The 18th annual Edelman Trust Barometer was published on 29th January 2018, providing insight from 33,000+ respondents in 28 countries. The international study covered a range of themes and subjects this year – from the impact of social media and Donald Trump’s governmental changes in the US, to the effects of leadership and management in organisations across the globe.
Although the report opens with the assertion that trust has ‘stagnated’ (with little change since last year), the company’s CEO Richard Edelman shares a positive insight in the report’s introduction: ‘The employer is the safe house in global governance, with 72 percent of respondents saying that they trust their employer to do what is right.’
While that’s great news, Edelman says there are certain expectations of corporate leadership that can’t be overlooked if trust is to be improved in organisations everywhere. According to 64% of respondents, building trust should be top of the list for CEOs – ahead of ensuring products and services are high-quality, increasing profits and stock prices, and focusing on whether business decisions are reflective of company values.
The report also found that participants are less inclined to believe information from peers (or “a person like yourself”), compared to perceived ‘experts.’ Edelman describes this notable shift as ‘a change in the ecosystem of trust, which had become increasingly premised on peer-to-peer discussion.’ With a decline in trust in the media, trust in experts to lead the way is increasingly important.
Trust, leadership and employee engagement
In the report, the Edelman team states that ‘in order to feel safe delegating important aspects of our lives and well-being to others, we need to trust them to act with integrity and with our best interests in mind.’
We know that trust is a vital element of employee engagement – it forms the basis of the enablers of engagement, and is a two-way street, between employees and their leaders. It might sound cliché, but without it, there’s simply no foundation to build upon. As the Edelman report tells us, ‘trust […] is at the heart of an individual’s relationship with an institution and, by association, its leadership.’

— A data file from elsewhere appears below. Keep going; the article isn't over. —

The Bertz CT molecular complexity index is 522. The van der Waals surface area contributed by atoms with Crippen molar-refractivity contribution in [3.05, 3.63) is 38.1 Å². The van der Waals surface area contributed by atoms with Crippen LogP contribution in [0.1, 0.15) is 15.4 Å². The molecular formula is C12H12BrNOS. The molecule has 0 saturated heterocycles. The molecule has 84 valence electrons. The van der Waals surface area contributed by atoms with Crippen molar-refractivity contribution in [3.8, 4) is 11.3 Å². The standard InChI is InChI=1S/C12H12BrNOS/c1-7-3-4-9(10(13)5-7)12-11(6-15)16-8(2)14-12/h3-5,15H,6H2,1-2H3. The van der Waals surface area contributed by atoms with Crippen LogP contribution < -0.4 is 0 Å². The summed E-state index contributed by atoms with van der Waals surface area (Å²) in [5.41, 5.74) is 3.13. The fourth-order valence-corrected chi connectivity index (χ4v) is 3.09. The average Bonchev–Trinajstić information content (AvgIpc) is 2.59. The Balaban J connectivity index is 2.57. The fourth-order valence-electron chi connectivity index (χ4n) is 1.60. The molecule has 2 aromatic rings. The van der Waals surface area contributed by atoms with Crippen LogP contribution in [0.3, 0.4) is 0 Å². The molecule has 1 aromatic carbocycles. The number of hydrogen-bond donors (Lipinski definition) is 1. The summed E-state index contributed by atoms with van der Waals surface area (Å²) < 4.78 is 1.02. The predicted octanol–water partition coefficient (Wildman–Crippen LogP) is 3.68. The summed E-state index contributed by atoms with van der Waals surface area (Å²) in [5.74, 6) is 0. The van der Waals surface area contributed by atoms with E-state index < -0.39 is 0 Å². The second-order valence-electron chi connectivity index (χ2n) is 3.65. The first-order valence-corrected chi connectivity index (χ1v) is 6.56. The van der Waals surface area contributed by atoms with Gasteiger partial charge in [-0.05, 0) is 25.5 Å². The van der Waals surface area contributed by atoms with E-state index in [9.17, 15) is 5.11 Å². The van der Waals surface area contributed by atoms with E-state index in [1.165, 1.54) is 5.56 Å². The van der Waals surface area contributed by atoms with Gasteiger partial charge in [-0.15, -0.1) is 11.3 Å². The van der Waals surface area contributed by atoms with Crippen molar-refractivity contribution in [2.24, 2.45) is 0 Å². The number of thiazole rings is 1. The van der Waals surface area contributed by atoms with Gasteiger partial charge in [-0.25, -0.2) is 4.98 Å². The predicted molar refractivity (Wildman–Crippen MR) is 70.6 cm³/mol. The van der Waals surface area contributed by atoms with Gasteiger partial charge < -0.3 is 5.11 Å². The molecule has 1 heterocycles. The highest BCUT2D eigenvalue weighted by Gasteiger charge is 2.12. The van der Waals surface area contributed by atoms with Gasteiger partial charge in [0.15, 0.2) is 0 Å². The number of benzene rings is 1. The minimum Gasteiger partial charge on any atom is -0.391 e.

One of the enablers of employee engagement is integrity; the concept that employees trust that their organisation will do as it says, living the values it promotes. During our recent Spotlight on the Employee Engagement Profession research, we found that just 13% of organisations were focusing their efforts in this area. Although our participants told us they weren’t disregarding the enablers (many were focusing on others, such as Strategic Narrative, Employee Voice and Line Managers), integrity fell to the bottom of the list.
The Engage for Success report to government (2009) listed four enablers of employee engagement, though we believe there’s a fifth enabler: involvement. This refers to the extent to which employees are personally involved in the success of the business, and the opportunities the organisation creates for employees to get involved with their company. Like the other enablers, trust is central to achieving this. Employees must trust their leaders to provide opportunities to involve them – just as leaders need to trust employees to embrace this personal involvement. Without trust, employee engagement can’t function, let alone thrive.
The importance of trust – from the experts
With this in mind, it came as no surprise that trust was a recurring theme in our 50 Top Tips for Engaging Employees ebook.
Our participants came from a range of roles, sectors and organisations, and shared tried-and-tested techniques to help readers achieve successful engagement. Download the ebook here to find out more about the role of trust in employee engagement – and if you’d like to share your thoughts, contact us any time via Twitter, Facebook, or in the comments section below.
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